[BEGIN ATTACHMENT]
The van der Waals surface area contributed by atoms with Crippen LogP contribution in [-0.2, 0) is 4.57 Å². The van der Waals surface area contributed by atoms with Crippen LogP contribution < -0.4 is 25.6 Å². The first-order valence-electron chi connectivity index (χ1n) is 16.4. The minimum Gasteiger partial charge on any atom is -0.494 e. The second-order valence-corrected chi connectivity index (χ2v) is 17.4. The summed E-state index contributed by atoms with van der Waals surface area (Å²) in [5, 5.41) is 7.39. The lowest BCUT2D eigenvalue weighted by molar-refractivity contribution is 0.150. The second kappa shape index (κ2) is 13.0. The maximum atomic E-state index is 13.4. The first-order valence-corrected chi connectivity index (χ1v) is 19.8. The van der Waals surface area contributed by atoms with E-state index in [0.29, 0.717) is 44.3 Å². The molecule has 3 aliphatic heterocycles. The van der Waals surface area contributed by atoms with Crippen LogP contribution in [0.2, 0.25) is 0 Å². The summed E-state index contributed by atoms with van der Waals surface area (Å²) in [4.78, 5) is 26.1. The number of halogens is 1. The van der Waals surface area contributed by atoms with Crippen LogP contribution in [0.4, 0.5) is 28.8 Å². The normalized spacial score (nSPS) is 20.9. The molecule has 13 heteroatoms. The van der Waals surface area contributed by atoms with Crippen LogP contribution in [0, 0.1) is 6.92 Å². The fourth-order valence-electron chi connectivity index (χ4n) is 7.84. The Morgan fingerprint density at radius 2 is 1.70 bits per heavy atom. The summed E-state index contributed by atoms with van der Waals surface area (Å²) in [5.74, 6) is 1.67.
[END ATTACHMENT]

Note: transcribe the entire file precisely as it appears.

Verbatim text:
The van der Waals surface area contributed by atoms with Crippen LogP contribution in [-0.2, 0) is 4.57 Å². The van der Waals surface area contributed by atoms with Crippen LogP contribution < -0.4 is 25.6 Å². The first-order valence-electron chi connectivity index (χ1n) is 16.4. The minimum Gasteiger partial charge on any atom is -0.494 e. The second-order valence-corrected chi connectivity index (χ2v) is 17.4. The summed E-state index contributed by atoms with van der Waals surface area (Å²) in [5, 5.41) is 7.39. The lowest BCUT2D eigenvalue weighted by molar-refractivity contribution is 0.150. The second kappa shape index (κ2) is 13.0. The maximum atomic E-state index is 13.4. The first-order valence-corrected chi connectivity index (χ1v) is 19.8. The van der Waals surface area contributed by atoms with E-state index in [0.29, 0.717) is 44.3 Å². The molecule has 3 aliphatic heterocycles. The van der Waals surface area contributed by atoms with Crippen LogP contribution in [0.2, 0.25) is 0 Å². The summed E-state index contributed by atoms with van der Waals surface area (Å²) in [4.78, 5) is 26.1. The number of halogens is 1. The van der Waals surface area contributed by atoms with Crippen LogP contribution in [0.4, 0.5) is 28.8 Å². The normalized spacial score (nSPS) is 20.9. The molecule has 13 heteroatoms. The van der Waals surface area contributed by atoms with Crippen LogP contribution in [0, 0.1) is 6.92 Å². The fourth-order valence-electron chi connectivity index (χ4n) is 7.84. The Morgan fingerprint density at radius 2 is 1.70 bits per heavy atom. The summed E-state index contributed by atoms with van der Waals surface area (Å²) in [5.74, 6) is 1.67.